There is a big problem you will face when starting with 3D game programming and this is vector math and locations. If you start with 2D game programming you draw a sprite at (0, 0) move it and snip-snap you see somehting moving. In 3D game programming, you do the same and - you see nothing. Ah you forgot the camera, add it, still a black screen. After thinking a while you find it, you need light, so you add light. Still a black screen. Finally you discover the camera points into positive z direction and is located at z-axis 10.0 and your object is at z-axis 0.0. So figuring out the correct camera direction costs you a day of recapture of math and you got it, your first object appears on the screen.

Therefore no 3D game API can exist without the neccessary vector math library and an explanation of the coordinate system and the functions, working to scale, move and rotate objects. This section handles this.

HGamer3D uses the vector math library from Balázs Kőműves for 3D vector math. This excellent library provides an easy-to-use API and all the neccessary tools for computer graphics in 3D. The basic operators can be found in the `Data.Vect.Float.Base`

module. The main operators to use are:

**Vector creation**

`mkVec3 (Float, Float, Float)`

- creation function from tuple`Vec3 Float Float Float`

- constructor

**Vector operators and constants**

`+&`

,`-&`

- vector addition and substraction`neg`

- negation operator`zero`

- zero vector`vec3X`

,`vec3Y`

,`vec3Z`

- the x, y and z coordinate system vector

**Scalar multiplication**

`*&`

,`&*`

- multiply with scalar value on the left, right side of the vector

**Dot product operations**

`&.`

- dot product`norm`

,`normsqr`

,`len`

,`lensqr`

- different norms on vectors`normalize`

- normalize a vector`distance`

- between points`angle`

- between vectors

**Cross product operations**

`&^`

- cross product

**Projections**

`project`

- projects a vector to the second vector`project'`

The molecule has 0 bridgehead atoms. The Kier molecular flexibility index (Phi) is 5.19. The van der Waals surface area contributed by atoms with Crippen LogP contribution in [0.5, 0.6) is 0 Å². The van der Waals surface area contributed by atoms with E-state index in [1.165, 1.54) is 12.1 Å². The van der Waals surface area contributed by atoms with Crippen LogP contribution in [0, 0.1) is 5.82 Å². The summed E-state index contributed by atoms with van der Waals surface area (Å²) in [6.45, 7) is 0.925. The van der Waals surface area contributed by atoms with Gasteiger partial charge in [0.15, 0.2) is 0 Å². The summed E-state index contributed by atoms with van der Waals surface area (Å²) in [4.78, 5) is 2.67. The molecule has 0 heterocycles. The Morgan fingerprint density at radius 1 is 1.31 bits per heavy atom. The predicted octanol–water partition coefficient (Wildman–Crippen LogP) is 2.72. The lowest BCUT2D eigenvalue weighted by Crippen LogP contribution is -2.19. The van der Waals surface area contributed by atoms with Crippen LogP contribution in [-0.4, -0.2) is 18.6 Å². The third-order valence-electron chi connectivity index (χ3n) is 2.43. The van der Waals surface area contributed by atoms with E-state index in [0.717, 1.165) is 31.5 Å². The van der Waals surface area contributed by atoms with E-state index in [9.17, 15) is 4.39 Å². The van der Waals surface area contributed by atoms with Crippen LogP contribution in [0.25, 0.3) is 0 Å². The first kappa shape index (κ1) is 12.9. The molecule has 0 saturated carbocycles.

- project a vector to the hyperplane orthogonal to the second unit vector

**Rotation**

`rotU`

- create a unit quaternion from a vector and an angle. The quaternion describes a rotation around the vector by the angle (radians).`*.`

- rotate a vector (quaternion on the left side, vector on the right)`.*.`

- combine quaternions or rotate orientations with a quaternion (quaternion on the left)

HGamer3D uses a left handed cartesian coordinate system with the x-axis being the horizontal axis, the y-axis being the vertical axis and the z-axis pointing into the screen (positive values are growing, going into the screen). The default camera position is at the origin `Vec3 0.0 0.0 0.0`

and is pointed towards positive z values.

Quaternions are special mathematical consctructs with 4 components, which are used to describe rotations and orientations in computer games. They have certain properties, which make them advantegous over other representataions of rotations. Although the theory is quite complicated, there is a good message. You do not need to understand it, to use it. Simply follow the usage patterns below and you are ready to go with them.

**Defining a Quaternion as rotation around an axis**

If you want to define a quaternion initially, you can create one by specifying a rotation around an axis with the following formula:

```
-- create a unit quaternion which rotates 30.0 radians around x-axis
let u = rotU vec3X 30.0
```

**Use a Quaternion to rotate a vector, an object**

To use this quaternion to rotate an object, you need to apply the quartenion on the left:

```
-- rotate a vector/point with the quaternion
let v' = u *. v
-- rotate an object by changing its orientation with the quaternion
let orientation' = u .*. orientation
```

Rotations with regards to the x, y and z-axis are commonly known as `pitch`

, `yaw`

and `roll`

and those functions are also defined. They operate on orientations and angles and give back the new orientation.

This should suffice for a first introduction. The vect library contains a lot more interesting functionality in case you need specific computations.